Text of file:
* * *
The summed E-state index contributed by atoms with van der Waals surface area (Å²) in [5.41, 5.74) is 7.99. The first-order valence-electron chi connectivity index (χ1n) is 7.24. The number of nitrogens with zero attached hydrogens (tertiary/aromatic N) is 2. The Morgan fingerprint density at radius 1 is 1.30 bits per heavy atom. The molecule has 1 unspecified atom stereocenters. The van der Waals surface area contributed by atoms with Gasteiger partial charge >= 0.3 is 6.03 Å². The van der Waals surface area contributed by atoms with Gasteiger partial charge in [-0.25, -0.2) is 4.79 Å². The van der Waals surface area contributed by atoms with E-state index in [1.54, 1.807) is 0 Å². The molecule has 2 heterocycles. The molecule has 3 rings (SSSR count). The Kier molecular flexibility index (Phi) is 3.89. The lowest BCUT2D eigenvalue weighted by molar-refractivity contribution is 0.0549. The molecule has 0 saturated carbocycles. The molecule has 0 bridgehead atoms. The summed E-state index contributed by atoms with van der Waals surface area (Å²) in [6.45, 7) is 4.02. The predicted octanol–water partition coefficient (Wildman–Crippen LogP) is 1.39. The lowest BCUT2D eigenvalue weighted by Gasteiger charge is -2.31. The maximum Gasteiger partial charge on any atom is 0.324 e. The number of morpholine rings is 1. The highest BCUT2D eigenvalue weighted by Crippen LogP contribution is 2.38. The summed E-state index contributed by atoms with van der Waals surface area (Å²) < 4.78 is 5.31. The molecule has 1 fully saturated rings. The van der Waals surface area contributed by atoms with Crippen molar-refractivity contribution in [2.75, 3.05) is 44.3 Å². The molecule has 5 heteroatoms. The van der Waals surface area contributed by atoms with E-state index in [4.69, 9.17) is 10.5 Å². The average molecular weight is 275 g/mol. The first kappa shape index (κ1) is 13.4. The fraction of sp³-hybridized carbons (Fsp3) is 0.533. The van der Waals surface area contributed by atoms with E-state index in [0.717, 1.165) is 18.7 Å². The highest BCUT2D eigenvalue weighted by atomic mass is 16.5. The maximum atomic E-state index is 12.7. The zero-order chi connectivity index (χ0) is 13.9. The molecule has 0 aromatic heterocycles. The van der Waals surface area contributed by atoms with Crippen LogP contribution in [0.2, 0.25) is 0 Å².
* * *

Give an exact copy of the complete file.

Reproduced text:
The summed E-state index contributed by atoms with van der Waals surface area (Å²) in [5.41, 5.74) is 7.99. The first-order valence-electron chi connectivity index (χ1n) is 7.24. The number of nitrogens with zero attached hydrogens (tertiary/aromatic N) is 2. The Morgan fingerprint density at radius 1 is 1.30 bits per heavy atom. The molecule has 1 unspecified atom stereocenters. The van der Waals surface area contributed by atoms with Gasteiger partial charge >= 0.3 is 6.03 Å². The van der Waals surface area contributed by atoms with Gasteiger partial charge in [-0.25, -0.2) is 4.79 Å². The van der Waals surface area contributed by atoms with E-state index in [1.54, 1.807) is 0 Å². The molecule has 2 heterocycles. The molecule has 3 rings (SSSR count). The Kier molecular flexibility index (Phi) is 3.89. The lowest BCUT2D eigenvalue weighted by molar-refractivity contribution is 0.0549. The molecule has 0 saturated carbocycles. The molecule has 0 bridgehead atoms. The summed E-state index contributed by atoms with van der Waals surface area (Å²) in [6.45, 7) is 4.02. The predicted octanol–water partition coefficient (Wildman–Crippen LogP) is 1.39. The lowest BCUT2D eigenvalue weighted by Gasteiger charge is -2.31. The maximum Gasteiger partial charge on any atom is 0.324 e. The number of morpholine rings is 1. The highest BCUT2D eigenvalue weighted by Crippen LogP contribution is 2.38. The summed E-state index contributed by atoms with van der Waals surface area (Å²) < 4.78 is 5.31. The molecule has 1 fully saturated rings. The van der Waals surface area contributed by atoms with Crippen molar-refractivity contribution in [2.75, 3.05) is 44.3 Å². The molecule has 5 heteroatoms. The van der Waals surface area contributed by atoms with E-state index in [4.69, 9.17) is 10.5 Å². The average molecular weight is 275 g/mol. The first kappa shape index (κ1) is 13.4. The fraction of sp³-hybridized carbons (Fsp3) is 0.533. The van der Waals surface area contributed by atoms with E-state index in [0.717, 1.165) is 18.7 Å². The highest BCUT2D eigenvalue weighted by atomic mass is 16.5. The maximum atomic E-state index is 12.7. The zero-order chi connectivity index (χ0) is 13.9. The molecule has 0 aromatic heterocycles. The van der Waals surface area contributed by atoms with Crippen LogP contribution in [0.2, 0.25) is 0 Å².